Monro Distinguishes Between Lymphatic and Blood Systems Summary

  • Last updated on November 10, 2022

Alexander Monro observed a system of fluid absorption associated with lymphatics that appeared to possess its own valvular system. As a result, he argued the system is unique and separate from that of the circulatory system for blood.

Summary of Event

The existence of a system of vessels separate from the blood system Physiology;circulatory system was suspected for two thousand years. The first actual description of such a unique system was that by the Italian anatomist Gasparo Aselli, who in 1622 reported the release of a milky fluid from the lacteal vessels observed in the intestine of a dog. Aselli referred to these vessels as “milk veins,” reflecting the prevailing (but erroneous) viewpoint that the function of these vessels was the transport of intestinal material to the liver, where it was to be used for the synthesis of blood. Aselli’s illustrations were later published posthumously. [kw]Monro Distinguishes Between Lymphatic and Blood Systems (1757) [kw]Systems, Monro Distinguishes Between Lymphatic and Blood (1757) [kw]Blood Systems, Monro Distinguishes Between Lymphatic and (1757) [kw]Lymphatic and Blood Systems, Monro Distinguishes Between (1757) [kw]Distinguishes Between Lymphatic and Blood Systems, Monro (1757) Physiology;lymphatic system Lymphatic system Blood system [g]Scotland;1757: Monro Distinguishes Between Lymphatic and Blood Systems[1470] [g]Germany;1757: Monro Distinguishes Between Lymphatic and Blood Systems[1470] [c]Biology;1757: Monro Distinguishes Between Lymphatic and Blood Systems[1470] [c]Health and medicine;1757: Monro Distinguishes Between Lymphatic and Blood Systems[1470] Monro II, Alexander Hunter, William Hewson, William Aselli, Gasparo Bartholin, Thomas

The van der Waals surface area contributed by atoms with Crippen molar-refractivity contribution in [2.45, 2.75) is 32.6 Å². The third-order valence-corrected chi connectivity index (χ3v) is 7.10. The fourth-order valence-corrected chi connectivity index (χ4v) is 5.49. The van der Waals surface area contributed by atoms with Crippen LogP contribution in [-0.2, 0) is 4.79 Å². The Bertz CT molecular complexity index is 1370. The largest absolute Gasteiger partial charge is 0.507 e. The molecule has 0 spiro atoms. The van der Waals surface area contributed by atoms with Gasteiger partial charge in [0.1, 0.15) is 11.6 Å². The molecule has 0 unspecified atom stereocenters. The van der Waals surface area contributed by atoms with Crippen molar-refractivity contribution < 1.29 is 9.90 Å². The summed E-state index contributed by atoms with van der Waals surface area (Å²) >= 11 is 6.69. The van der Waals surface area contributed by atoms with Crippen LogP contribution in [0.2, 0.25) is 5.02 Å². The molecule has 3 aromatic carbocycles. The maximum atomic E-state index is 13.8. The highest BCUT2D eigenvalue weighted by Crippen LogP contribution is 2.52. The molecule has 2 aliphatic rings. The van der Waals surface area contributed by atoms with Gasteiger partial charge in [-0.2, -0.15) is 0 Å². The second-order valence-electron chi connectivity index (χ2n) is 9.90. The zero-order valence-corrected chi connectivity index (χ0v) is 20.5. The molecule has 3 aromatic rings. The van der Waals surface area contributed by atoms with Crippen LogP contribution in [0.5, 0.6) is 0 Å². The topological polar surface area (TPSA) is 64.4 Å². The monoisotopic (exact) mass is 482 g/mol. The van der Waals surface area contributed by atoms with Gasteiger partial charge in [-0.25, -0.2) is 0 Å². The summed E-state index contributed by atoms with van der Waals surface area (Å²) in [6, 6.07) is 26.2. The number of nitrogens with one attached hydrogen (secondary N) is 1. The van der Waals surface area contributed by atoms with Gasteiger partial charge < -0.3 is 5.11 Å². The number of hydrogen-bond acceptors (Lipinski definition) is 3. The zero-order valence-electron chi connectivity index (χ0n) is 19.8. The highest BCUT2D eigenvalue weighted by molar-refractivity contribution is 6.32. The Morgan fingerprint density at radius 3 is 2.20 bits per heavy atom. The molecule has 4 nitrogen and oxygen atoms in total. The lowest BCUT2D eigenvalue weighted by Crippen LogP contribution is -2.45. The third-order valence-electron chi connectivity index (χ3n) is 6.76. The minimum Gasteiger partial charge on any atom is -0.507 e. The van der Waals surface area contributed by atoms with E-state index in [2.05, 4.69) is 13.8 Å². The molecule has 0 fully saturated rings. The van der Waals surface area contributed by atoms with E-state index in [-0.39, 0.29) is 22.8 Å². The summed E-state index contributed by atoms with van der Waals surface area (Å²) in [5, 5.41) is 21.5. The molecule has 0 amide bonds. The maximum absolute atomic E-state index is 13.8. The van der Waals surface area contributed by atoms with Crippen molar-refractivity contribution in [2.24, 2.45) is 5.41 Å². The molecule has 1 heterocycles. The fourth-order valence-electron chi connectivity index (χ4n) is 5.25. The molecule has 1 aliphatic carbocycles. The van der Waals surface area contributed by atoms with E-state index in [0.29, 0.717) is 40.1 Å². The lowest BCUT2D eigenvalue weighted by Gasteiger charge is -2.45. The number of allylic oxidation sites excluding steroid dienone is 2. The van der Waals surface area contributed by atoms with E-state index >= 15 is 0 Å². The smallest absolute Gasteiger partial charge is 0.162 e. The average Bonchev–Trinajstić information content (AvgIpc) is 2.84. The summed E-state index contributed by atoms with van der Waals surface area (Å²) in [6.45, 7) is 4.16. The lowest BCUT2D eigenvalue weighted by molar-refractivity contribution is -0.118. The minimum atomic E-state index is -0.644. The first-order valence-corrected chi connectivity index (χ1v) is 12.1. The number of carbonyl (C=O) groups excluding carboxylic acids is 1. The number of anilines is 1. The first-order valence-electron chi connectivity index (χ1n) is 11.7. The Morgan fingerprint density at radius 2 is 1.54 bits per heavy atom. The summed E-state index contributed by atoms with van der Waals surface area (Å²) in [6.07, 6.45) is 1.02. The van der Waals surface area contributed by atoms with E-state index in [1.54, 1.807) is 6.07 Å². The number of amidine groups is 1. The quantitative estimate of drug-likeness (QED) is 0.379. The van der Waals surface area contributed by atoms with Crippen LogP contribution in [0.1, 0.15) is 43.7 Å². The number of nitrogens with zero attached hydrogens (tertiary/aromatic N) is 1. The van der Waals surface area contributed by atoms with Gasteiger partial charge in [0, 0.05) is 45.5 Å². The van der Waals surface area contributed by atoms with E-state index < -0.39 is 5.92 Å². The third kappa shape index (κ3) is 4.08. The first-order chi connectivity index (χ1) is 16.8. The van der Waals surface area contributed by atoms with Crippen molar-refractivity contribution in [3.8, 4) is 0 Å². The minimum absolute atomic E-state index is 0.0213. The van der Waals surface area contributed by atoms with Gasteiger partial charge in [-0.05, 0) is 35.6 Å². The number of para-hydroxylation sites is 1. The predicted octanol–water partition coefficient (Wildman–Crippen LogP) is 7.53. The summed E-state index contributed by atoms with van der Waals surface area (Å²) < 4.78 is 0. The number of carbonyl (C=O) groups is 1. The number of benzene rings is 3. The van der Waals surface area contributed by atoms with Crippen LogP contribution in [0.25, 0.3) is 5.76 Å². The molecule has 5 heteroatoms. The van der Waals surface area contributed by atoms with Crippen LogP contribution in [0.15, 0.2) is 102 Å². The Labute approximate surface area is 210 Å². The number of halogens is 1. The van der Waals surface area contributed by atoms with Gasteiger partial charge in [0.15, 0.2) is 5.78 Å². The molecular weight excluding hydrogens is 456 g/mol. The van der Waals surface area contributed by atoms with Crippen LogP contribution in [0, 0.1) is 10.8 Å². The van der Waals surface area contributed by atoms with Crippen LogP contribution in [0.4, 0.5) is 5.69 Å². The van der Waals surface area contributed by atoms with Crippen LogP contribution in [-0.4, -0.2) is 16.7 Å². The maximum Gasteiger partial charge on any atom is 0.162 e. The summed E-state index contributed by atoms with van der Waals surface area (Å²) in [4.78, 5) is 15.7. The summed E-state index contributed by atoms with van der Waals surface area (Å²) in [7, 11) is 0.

Other anatomists Anatomy;circulatory system and physicians made similar observations of a system of vessels, including Danish physician Thomas Bartholin in his description of the human thoracic duct, now known as the vessel through which lymph is returned to the blood. In 1653, Bartholin coined the term “lymphatic” to describe the vessels of the system. Bartholin, however, did not know the function of the lymphatics.

Another physician, Alexander Monro, was one of a line of significant figures in anatomy during this era. He was the youngest son of Alexander Monro (Primus), anatomist at the University of Edinburgh. Alexander enrolled in his father’s anatomy class at the age of eleven and by age twenty-one had been appointed to the position of professor of anatomy at the university (1754). In October, 1755, Monro was awarded his medical degree. His medical thesis was noteworthy in that it included original research, unusual at a time when most medical theses were basically literature reviews.

Monro’s thesis described his investigations into the structure of the testis, including circulation of the blood as well as a secondary system later determined to be the lymphatics. Monro observed that if he injected mercury into the vas deferens, the resultant pressure would cause the bursting of the epididymis. The mercury, suddenly released, entered the lymphatics. The results indicated to Monro that the lymphatic vessels were not a portion of the arterial system.